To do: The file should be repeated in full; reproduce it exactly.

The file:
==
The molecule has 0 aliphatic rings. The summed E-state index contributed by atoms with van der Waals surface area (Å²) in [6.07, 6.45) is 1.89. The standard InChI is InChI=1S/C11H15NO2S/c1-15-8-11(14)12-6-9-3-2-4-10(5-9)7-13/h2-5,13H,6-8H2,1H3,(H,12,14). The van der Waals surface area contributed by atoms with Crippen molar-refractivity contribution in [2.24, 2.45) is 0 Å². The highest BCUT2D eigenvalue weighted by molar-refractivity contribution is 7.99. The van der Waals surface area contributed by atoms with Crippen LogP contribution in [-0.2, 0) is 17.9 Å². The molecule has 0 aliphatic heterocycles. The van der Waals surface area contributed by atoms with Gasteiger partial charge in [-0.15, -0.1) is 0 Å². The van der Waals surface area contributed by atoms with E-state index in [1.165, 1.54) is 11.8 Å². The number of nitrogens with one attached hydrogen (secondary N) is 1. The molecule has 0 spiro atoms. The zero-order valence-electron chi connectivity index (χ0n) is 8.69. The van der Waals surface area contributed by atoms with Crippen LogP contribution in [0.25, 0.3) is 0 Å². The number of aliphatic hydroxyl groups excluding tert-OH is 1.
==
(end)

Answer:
The molecule has 0 aliphatic rings. The summed E-state index contributed by atoms with van der Waals surface area (Å²) in [6.07, 6.45) is 1.89. The standard InChI is InChI=1S/C11H15NO2S/c1-15-8-11(14)12-6-9-3-2-4-10(5-9)7-13/h2-5,13H,6-8H2,1H3,(H,12,14). The van der Waals surface area contributed by atoms with Crippen molar-refractivity contribution in [2.24, 2.45) is 0 Å². The highest BCUT2D eigenvalue weighted by molar-refractivity contribution is 7.99. The van der Waals surface area contributed by atoms with Crippen LogP contribution in [-0.2, 0) is 17.9 Å². The molecule has 0 aliphatic heterocycles. The van der Waals surface area contributed by atoms with Gasteiger partial charge in [-0.15, -0.1) is 0 Å². The van der Waals surface area contributed by atoms with E-state index in [1.165, 1.54) is 11.8 Å². The number of nitrogens with one attached hydrogen (secondary N) is 1. The molecule has 0 spiro atoms. The zero-order valence-electron chi connectivity index (χ0n) is 8.69. The van der Waals surface area contributed by atoms with Crippen LogP contribution in [0.25, 0.3) is 0 Å². The number of aliphatic hydroxyl groups excluding tert-OH is 1.